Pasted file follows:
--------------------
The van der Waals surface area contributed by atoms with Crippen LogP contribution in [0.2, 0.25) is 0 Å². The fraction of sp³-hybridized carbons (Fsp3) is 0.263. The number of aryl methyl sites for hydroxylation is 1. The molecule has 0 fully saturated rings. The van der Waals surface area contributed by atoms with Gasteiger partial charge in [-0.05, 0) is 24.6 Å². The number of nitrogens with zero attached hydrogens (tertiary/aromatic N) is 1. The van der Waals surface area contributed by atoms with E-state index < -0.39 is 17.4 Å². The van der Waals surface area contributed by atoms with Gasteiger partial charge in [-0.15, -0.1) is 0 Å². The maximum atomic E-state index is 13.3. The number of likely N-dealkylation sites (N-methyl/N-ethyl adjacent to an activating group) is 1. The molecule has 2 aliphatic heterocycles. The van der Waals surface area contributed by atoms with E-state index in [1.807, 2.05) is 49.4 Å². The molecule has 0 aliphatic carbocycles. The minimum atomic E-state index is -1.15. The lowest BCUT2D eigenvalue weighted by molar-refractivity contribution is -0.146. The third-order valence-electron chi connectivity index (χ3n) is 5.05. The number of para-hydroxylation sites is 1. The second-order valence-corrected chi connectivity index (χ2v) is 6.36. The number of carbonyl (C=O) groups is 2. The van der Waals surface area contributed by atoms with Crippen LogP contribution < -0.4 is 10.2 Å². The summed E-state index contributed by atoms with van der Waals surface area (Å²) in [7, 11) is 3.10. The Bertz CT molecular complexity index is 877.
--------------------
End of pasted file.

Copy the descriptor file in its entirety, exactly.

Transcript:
The van der Waals surface area contributed by atoms with Crippen LogP contribution in [0.2, 0.25) is 0 Å². The fraction of sp³-hybridized carbons (Fsp3) is 0.263. The number of aryl methyl sites for hydroxylation is 1. The molecule has 0 fully saturated rings. The van der Waals surface area contributed by atoms with Gasteiger partial charge in [-0.05, 0) is 24.6 Å². The number of nitrogens with zero attached hydrogens (tertiary/aromatic N) is 1. The van der Waals surface area contributed by atoms with E-state index < -0.39 is 17.4 Å². The van der Waals surface area contributed by atoms with Gasteiger partial charge in [-0.15, -0.1) is 0 Å². The maximum atomic E-state index is 13.3. The number of likely N-dealkylation sites (N-methyl/N-ethyl adjacent to an activating group) is 1. The molecule has 2 aliphatic heterocycles. The van der Waals surface area contributed by atoms with E-state index in [1.807, 2.05) is 49.4 Å². The molecule has 0 aliphatic carbocycles. The minimum atomic E-state index is -1.15. The lowest BCUT2D eigenvalue weighted by molar-refractivity contribution is -0.146. The third-order valence-electron chi connectivity index (χ3n) is 5.05. The number of para-hydroxylation sites is 1. The second-order valence-corrected chi connectivity index (χ2v) is 6.36. The number of carbonyl (C=O) groups is 2. The van der Waals surface area contributed by atoms with Crippen LogP contribution < -0.4 is 10.2 Å². The summed E-state index contributed by atoms with van der Waals surface area (Å²) in [7, 11) is 3.10. The Bertz CT molecular complexity index is 877.